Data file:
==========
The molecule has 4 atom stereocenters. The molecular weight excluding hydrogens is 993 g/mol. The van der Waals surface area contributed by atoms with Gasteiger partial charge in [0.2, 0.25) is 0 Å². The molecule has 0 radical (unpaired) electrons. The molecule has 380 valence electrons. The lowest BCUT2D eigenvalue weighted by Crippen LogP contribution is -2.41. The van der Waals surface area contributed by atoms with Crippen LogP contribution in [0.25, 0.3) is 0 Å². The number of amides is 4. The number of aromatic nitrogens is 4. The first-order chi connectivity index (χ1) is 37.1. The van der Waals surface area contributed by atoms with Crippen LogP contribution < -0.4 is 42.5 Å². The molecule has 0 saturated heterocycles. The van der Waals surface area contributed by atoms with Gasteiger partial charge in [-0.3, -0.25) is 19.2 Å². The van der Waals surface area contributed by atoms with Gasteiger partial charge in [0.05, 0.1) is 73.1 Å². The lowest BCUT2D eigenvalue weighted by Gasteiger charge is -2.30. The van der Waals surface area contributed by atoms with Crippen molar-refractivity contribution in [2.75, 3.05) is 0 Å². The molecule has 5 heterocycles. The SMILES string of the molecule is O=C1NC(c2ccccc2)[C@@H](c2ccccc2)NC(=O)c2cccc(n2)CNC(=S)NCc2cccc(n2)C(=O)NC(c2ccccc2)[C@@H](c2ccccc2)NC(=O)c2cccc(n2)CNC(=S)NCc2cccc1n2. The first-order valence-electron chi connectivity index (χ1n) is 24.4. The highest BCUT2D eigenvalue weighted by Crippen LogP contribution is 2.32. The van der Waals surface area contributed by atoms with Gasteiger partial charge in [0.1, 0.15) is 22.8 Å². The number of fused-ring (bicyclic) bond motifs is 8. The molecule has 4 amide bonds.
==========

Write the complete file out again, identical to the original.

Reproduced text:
The molecule has 4 atom stereocenters. The molecular weight excluding hydrogens is 993 g/mol. The van der Waals surface area contributed by atoms with Gasteiger partial charge in [0.2, 0.25) is 0 Å². The molecule has 0 radical (unpaired) electrons. The molecule has 380 valence electrons. The lowest BCUT2D eigenvalue weighted by Crippen LogP contribution is -2.41. The van der Waals surface area contributed by atoms with Crippen LogP contribution in [0.25, 0.3) is 0 Å². The number of amides is 4. The number of aromatic nitrogens is 4. The first-order chi connectivity index (χ1) is 37.1. The van der Waals surface area contributed by atoms with Crippen LogP contribution < -0.4 is 42.5 Å². The molecule has 0 saturated heterocycles. The van der Waals surface area contributed by atoms with Gasteiger partial charge in [-0.3, -0.25) is 19.2 Å². The van der Waals surface area contributed by atoms with Gasteiger partial charge in [0.05, 0.1) is 73.1 Å². The lowest BCUT2D eigenvalue weighted by Gasteiger charge is -2.30. The van der Waals surface area contributed by atoms with Crippen molar-refractivity contribution in [2.75, 3.05) is 0 Å². The molecule has 5 heterocycles. The SMILES string of the molecule is O=C1NC(c2ccccc2)[C@@H](c2ccccc2)NC(=O)c2cccc(n2)CNC(=S)NCc2cccc(n2)C(=O)NC(c2ccccc2)[C@@H](c2ccccc2)NC(=O)c2cccc(n2)CNC(=S)NCc2cccc1n2. The first-order valence-electron chi connectivity index (χ1n) is 24.4. The highest BCUT2D eigenvalue weighted by Crippen LogP contribution is 2.32. The van der Waals surface area contributed by atoms with Gasteiger partial charge in [0.1, 0.15) is 22.8 Å². The number of fused-ring (bicyclic) bond motifs is 8. The molecule has 4 amide bonds.